In the midst of Women’s History Month, we can use this time to reflect and celebrate women’s contributions in this country, as well as marvel at how far we have come (and have left to go).
There was a time history, not that long ago when women:
- Could not own property
- Didn’t have a say in economic policies
- Had no right to vote
It wasn’t until 1946 that women were allowed to serve on juries, and women were not allowed to enter the practice of law until 1971.
It was The Equal Credit Opportunity Act of 1974 that gave women the rights to own her own credit cards. It wasn’t until that Act passed that a woman could open her own bank account - previous to that a man had to cosign to open an account.
Oh baby, we have come a long way since then. And thank goodness.
But as a financial advisor, it pains me to see how many women (of all ages) shying away from understanding and dealing with money matters. Frankly, many women seem to take for granted and underutilize the rights that our foremothers fought so hard to help us gain.
From what I have viewed in my three decades in the financial industry, I’ve found that most women tend to be what I call a money avoider.
In general, money avoiders tend to view money as an uncomfortable subject, as well as a source of fear and anxiety. They are more comfortable letting someone else take care of it than to grab the bull by the horns, so to speak, and take charge themselves.
Why is this?
It has been proven that statistically, women live longer and therefore need more financial resources.
Women are needed and necessary members of their families and communities. Women tend to be the emotional “sandwich” of our families—we help with our children and our parents and our partners, family and friends, and everything in-between. Even though we tend to be meat that holds everything together, it’s also too common to get spread too thin and not take care of ourselves.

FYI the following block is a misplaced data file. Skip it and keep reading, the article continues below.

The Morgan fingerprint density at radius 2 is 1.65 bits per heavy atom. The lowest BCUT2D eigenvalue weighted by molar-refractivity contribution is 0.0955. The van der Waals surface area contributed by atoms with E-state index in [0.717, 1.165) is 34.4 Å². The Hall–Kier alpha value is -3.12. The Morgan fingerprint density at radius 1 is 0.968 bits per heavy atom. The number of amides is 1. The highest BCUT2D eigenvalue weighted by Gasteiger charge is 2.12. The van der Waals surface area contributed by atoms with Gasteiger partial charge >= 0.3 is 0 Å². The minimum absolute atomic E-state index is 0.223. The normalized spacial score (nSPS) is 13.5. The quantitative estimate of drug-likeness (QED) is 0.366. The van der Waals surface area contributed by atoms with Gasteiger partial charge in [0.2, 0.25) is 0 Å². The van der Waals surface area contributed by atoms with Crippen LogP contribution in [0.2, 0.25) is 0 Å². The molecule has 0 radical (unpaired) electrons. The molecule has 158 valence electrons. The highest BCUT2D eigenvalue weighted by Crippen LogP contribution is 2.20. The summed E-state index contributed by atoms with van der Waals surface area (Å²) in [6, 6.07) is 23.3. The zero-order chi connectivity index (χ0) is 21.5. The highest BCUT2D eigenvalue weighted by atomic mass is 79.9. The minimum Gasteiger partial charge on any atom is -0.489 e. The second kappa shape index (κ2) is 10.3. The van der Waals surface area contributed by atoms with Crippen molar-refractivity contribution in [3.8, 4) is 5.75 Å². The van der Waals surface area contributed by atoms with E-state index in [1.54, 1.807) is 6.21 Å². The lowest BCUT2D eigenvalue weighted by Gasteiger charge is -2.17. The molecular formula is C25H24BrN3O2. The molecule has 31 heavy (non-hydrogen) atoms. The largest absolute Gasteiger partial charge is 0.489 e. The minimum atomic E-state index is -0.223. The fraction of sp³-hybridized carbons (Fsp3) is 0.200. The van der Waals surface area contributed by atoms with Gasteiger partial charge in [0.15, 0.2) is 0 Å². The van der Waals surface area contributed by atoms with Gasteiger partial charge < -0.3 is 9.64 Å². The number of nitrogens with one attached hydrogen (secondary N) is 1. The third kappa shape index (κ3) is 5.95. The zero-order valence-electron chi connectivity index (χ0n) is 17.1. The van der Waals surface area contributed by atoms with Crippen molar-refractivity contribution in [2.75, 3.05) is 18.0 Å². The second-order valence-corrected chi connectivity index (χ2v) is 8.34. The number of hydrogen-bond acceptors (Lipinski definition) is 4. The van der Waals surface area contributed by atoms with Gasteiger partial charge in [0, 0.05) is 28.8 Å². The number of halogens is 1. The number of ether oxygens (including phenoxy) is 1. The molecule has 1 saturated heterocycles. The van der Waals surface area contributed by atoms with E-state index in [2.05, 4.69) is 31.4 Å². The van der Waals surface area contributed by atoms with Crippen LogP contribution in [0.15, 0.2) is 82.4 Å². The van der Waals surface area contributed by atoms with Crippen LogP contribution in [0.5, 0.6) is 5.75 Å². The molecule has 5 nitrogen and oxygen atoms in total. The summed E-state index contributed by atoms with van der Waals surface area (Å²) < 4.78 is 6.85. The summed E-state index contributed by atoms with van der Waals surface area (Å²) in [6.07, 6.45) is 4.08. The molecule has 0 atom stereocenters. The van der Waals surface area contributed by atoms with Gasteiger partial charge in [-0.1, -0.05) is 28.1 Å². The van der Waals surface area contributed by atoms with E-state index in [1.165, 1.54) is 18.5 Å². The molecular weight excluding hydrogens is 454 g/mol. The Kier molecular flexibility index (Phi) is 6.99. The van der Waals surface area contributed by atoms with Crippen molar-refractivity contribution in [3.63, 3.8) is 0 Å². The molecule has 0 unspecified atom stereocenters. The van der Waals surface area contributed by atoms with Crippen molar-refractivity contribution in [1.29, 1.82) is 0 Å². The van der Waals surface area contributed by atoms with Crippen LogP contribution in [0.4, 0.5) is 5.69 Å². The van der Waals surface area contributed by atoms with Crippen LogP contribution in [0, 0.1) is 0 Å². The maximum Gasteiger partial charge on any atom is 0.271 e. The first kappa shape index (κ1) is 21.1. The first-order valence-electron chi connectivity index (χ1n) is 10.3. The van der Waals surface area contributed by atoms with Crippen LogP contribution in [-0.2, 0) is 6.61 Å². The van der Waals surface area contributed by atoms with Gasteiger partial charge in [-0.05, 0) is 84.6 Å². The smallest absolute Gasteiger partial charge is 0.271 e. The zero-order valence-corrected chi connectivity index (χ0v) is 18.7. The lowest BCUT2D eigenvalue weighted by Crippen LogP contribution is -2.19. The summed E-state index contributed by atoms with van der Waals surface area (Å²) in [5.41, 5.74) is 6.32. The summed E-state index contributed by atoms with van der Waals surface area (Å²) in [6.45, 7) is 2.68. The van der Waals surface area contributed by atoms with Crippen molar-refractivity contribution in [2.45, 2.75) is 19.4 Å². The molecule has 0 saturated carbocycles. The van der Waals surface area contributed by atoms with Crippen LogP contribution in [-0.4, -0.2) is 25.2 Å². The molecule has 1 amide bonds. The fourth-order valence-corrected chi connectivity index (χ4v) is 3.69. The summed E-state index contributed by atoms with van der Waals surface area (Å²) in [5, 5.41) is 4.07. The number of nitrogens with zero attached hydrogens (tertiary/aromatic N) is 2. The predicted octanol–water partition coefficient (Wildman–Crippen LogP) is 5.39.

So often, I see women who would rather be the caretaker of someone else’s dreams than their own.
Money is such a personal topic and a sensitive issue for many. So much of our money beliefs stem from what our parents taught us, our culture, friends, family and career life. No matter where you are in your journey to reach your financial life goals, it is always helpful to be aware of your past experiences with money—whether they were positive or negative.
The good news is that you have the opportunity to rewrite how you personally view money. While money beliefs can be passed on from one generation to another, they do not have to be permanent. Once you’ve identified your patterns of thinking about money, you can begin to examine how changing those beliefs can fundamentally improve your financial situation. Then you will truly be ready to take mindful, deliberate steps to turning resolutions of change into reality.
If you can start thinking on your money matters, you can then think and perhaps do things a little differently that will help to shape and change your financial future.
So join me, let’s be brave enough to look inside at the choices we make around money and let’s be willing to financially take care of ourselves since so many other lives we love count on it.
If you’re looking for assistance with improving your financial situation, schedule a free call with us today.
Content in this material is for general information only and not intended to provide specific advice or recommendations for any individual.
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